Located at the centre of the Mediterranean, Malta is well placed to provide access to the EU single market, as well as to benefit from its proximity to the surrounding markets of southern Europe, North Africa and the Gulf. The Island’s public and commercial, including financial services’, legislation are based on the English model. Our official languages are both English and Maltese.
An EU member state since 2004, Malta as a Funds domicile provides major advantages in terms of a robust and respected regulatory regime and its fiscal benefits. The island has justly achieved the mantle of a reputable and serious international financial services centre with a well educated management and employee resource and low operating costs in relation to other jurisdictions.
With effect from 1st May, 2004, credit institutions, investment services firms and insurance undertakings have been able to establish themselves in Malta and/or to provide cross-border services in Malta without obtaining a separate licence under the principles of mutual recognition and home state regulation and supervision. In addition, Maltese banks, investment services firms and insurance undertakings also have the opportunity to establish themselves overseas and/or to provide cross-border services in such countries forming part of the EEA without obtaining further licences abroad under the passport rights which will be given to them by the Malta Financial Services Authority (MFSA).
Sweeping changes to Malta’s financial services legislation in 1996 included removing the distinction between onshore and offshore business activities by combining domestic and international business under one law. Related tax legislation did away with the concept of a ‘zero/low tax domicile’ for offshore companies and applied a tax rate (35%) across the board with incentives tailored specifically to attract certain classes of business including fund management and administration.
Maltese resident companies are allowed to benefit from Malta’s double tax relief provisions and its diffuse double taxation network now without falling foul of inland revenue legislation in their parent’s domicile.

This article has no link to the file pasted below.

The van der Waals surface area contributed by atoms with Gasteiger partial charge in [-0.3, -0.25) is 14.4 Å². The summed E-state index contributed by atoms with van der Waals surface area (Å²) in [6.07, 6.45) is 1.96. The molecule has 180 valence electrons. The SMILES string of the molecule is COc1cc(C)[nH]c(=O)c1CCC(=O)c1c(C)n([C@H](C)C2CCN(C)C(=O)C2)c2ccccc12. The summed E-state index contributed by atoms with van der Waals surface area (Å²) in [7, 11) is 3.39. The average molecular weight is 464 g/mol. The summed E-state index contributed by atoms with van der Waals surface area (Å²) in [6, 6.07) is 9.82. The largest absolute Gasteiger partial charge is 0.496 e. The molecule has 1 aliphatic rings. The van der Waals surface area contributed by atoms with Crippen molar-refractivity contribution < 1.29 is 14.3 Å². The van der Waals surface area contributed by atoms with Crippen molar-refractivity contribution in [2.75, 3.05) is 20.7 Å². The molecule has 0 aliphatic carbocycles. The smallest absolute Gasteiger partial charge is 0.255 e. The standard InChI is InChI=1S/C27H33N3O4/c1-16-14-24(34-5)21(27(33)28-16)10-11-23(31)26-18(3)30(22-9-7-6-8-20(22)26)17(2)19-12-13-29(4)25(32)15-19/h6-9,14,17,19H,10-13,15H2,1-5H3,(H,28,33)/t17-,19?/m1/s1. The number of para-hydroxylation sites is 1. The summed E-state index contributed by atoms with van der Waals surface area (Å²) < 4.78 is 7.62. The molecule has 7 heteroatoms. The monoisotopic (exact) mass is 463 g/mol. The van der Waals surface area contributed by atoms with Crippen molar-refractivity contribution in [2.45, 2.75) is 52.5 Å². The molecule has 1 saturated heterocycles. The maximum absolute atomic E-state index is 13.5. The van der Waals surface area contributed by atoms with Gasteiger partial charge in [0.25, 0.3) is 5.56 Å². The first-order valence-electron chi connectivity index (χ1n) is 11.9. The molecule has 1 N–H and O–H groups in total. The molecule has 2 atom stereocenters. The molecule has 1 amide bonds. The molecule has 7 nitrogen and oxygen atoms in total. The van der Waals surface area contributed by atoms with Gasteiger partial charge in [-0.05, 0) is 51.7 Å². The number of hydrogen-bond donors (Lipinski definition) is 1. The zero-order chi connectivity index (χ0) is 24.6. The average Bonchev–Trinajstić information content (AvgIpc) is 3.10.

Malta has a sizeable network of double tax treaties; its current network totals 25 countries. The Government is actively pursuing additional treaties with particular emphasis on potential treaty partners with a focus on financial and investment services.
As agreed with the European Commission and endorsed by ECOFIN, Malta’s full imputation tax system has, with effect from 1st January 2007, been amended so that both resident and non-resident shareholders are now entitled to the same tax refunds in respect of underlying tax on distributed company profits. The company rate of tax of 35% has been retained and the tax refund applicable upon the distribution of profits where the tax thereon has not been reduced by double taxation relief is 6/7ths of the 35% underlying tax payable by the distributing company.
Therefore, after receipt of the tax refund the Malta tax burden on dividends received by shareholders of Maltese companies will be 5% which is reduced by the incidence of any double taxation relief for any foreign tax incurred on the profits comprised in the dividend.
The tax accounting and tax refund system has been further extended to Maltese branches of non-resident companies. The double taxation relief rules have been widened so as to allow individuals in receipt of inbound foreign dividends to claim relief not only for withholding and other direct taxes imposed on them as shareholders, but also for the corporate income tax (underlying tax) paid by the non-resident distributing company.